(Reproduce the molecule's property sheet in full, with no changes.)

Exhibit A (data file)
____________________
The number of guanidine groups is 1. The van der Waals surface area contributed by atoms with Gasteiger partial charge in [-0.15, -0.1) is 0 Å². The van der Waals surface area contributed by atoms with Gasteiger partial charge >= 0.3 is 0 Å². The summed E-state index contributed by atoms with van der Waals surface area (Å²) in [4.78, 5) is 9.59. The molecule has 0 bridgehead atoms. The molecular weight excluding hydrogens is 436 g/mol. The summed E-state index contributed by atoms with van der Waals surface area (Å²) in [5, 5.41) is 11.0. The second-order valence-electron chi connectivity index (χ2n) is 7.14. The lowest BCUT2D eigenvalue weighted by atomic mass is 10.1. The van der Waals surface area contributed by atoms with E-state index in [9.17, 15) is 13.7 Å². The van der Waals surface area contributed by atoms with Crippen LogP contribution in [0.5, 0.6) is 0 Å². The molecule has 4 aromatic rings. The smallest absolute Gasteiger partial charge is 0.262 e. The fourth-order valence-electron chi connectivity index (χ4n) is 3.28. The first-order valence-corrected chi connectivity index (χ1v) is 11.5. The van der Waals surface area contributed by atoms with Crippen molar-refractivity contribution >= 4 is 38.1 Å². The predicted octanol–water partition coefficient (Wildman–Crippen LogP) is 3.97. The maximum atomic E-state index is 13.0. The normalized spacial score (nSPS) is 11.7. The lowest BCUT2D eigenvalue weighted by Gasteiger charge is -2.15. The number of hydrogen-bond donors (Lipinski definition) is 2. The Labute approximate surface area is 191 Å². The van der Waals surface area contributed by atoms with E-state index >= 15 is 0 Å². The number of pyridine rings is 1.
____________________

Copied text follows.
The number of guanidine groups is 1. The van der Waals surface area contributed by atoms with Gasteiger partial charge in [-0.15, -0.1) is 0 Å². The van der Waals surface area contributed by atoms with Gasteiger partial charge >= 0.3 is 0 Å². The summed E-state index contributed by atoms with van der Waals surface area (Å²) in [4.78, 5) is 9.59. The molecule has 0 bridgehead atoms. The molecular weight excluding hydrogens is 436 g/mol. The summed E-state index contributed by atoms with van der Waals surface area (Å²) in [5, 5.41) is 11.0. The second-order valence-electron chi connectivity index (χ2n) is 7.14. The lowest BCUT2D eigenvalue weighted by atomic mass is 10.1. The van der Waals surface area contributed by atoms with E-state index in [9.17, 15) is 13.7 Å². The van der Waals surface area contributed by atoms with Crippen LogP contribution in [0.5, 0.6) is 0 Å². The molecule has 4 aromatic rings. The smallest absolute Gasteiger partial charge is 0.262 e. The fourth-order valence-electron chi connectivity index (χ4n) is 3.28. The first-order valence-corrected chi connectivity index (χ1v) is 11.5. The van der Waals surface area contributed by atoms with Crippen molar-refractivity contribution >= 4 is 38.1 Å². The predicted octanol–water partition coefficient (Wildman–Crippen LogP) is 3.97. The maximum atomic E-state index is 13.0. The normalized spacial score (nSPS) is 11.7. The lowest BCUT2D eigenvalue weighted by Gasteiger charge is -2.15. The number of hydrogen-bond donors (Lipinski definition) is 2. The Labute approximate surface area is 191 Å². The van der Waals surface area contributed by atoms with E-state index >= 15 is 0 Å². The number of pyridine rings is 1.